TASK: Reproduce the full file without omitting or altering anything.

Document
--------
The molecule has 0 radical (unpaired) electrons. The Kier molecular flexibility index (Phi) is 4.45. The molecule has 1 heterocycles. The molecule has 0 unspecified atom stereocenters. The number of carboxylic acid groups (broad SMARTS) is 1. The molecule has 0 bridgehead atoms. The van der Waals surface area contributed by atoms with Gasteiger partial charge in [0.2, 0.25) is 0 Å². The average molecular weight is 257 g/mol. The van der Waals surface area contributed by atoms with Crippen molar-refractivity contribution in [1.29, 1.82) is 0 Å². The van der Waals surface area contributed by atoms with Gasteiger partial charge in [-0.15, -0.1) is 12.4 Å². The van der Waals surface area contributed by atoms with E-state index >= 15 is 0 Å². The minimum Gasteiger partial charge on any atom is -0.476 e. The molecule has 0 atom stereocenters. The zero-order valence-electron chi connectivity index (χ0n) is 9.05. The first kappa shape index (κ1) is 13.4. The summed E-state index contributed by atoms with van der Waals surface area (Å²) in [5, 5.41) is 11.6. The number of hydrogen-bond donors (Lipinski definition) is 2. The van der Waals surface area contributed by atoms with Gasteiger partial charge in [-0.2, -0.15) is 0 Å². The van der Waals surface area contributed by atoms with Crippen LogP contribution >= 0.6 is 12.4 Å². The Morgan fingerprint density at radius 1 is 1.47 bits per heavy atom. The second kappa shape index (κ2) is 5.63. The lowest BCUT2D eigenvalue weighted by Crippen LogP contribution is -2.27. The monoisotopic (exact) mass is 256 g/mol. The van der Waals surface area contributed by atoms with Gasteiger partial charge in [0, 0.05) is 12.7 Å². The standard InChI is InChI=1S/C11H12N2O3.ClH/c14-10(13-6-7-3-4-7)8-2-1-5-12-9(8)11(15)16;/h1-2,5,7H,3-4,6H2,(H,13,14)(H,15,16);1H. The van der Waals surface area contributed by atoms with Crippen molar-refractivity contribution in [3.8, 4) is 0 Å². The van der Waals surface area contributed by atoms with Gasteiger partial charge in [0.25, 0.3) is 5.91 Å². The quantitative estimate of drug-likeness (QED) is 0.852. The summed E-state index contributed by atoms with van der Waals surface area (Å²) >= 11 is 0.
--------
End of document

The molecule has 0 radical (unpaired) electrons. The Kier molecular flexibility index (Phi) is 4.45. The molecule has 1 heterocycles. The molecule has 0 unspecified atom stereocenters. The number of carboxylic acid groups (broad SMARTS) is 1. The molecule has 0 bridgehead atoms. The van der Waals surface area contributed by atoms with Gasteiger partial charge in [0.2, 0.25) is 0 Å². The average molecular weight is 257 g/mol. The van der Waals surface area contributed by atoms with Crippen molar-refractivity contribution in [1.29, 1.82) is 0 Å². The van der Waals surface area contributed by atoms with Gasteiger partial charge in [-0.15, -0.1) is 12.4 Å². The van der Waals surface area contributed by atoms with E-state index >= 15 is 0 Å². The minimum Gasteiger partial charge on any atom is -0.476 e. The molecule has 0 atom stereocenters. The zero-order valence-electron chi connectivity index (χ0n) is 9.05. The first kappa shape index (κ1) is 13.4. The summed E-state index contributed by atoms with van der Waals surface area (Å²) in [5, 5.41) is 11.6. The number of hydrogen-bond donors (Lipinski definition) is 2. The van der Waals surface area contributed by atoms with Gasteiger partial charge in [-0.2, -0.15) is 0 Å². The van der Waals surface area contributed by atoms with Crippen LogP contribution >= 0.6 is 12.4 Å². The Morgan fingerprint density at radius 1 is 1.47 bits per heavy atom. The second kappa shape index (κ2) is 5.63. The lowest BCUT2D eigenvalue weighted by Crippen LogP contribution is -2.27. The monoisotopic (exact) mass is 256 g/mol. The van der Waals surface area contributed by atoms with Gasteiger partial charge in [0, 0.05) is 12.7 Å². The standard InChI is InChI=1S/C11H12N2O3.ClH/c14-10(13-6-7-3-4-7)8-2-1-5-12-9(8)11(15)16;/h1-2,5,7H,3-4,6H2,(H,13,14)(H,15,16);1H. The van der Waals surface area contributed by atoms with Crippen molar-refractivity contribution in [3.8, 4) is 0 Å². The van der Waals surface area contributed by atoms with Gasteiger partial charge in [0.25, 0.3) is 5.91 Å². The quantitative estimate of drug-likeness (QED) is 0.852. The summed E-state index contributed by atoms with van der Waals surface area (Å²) >= 11 is 0.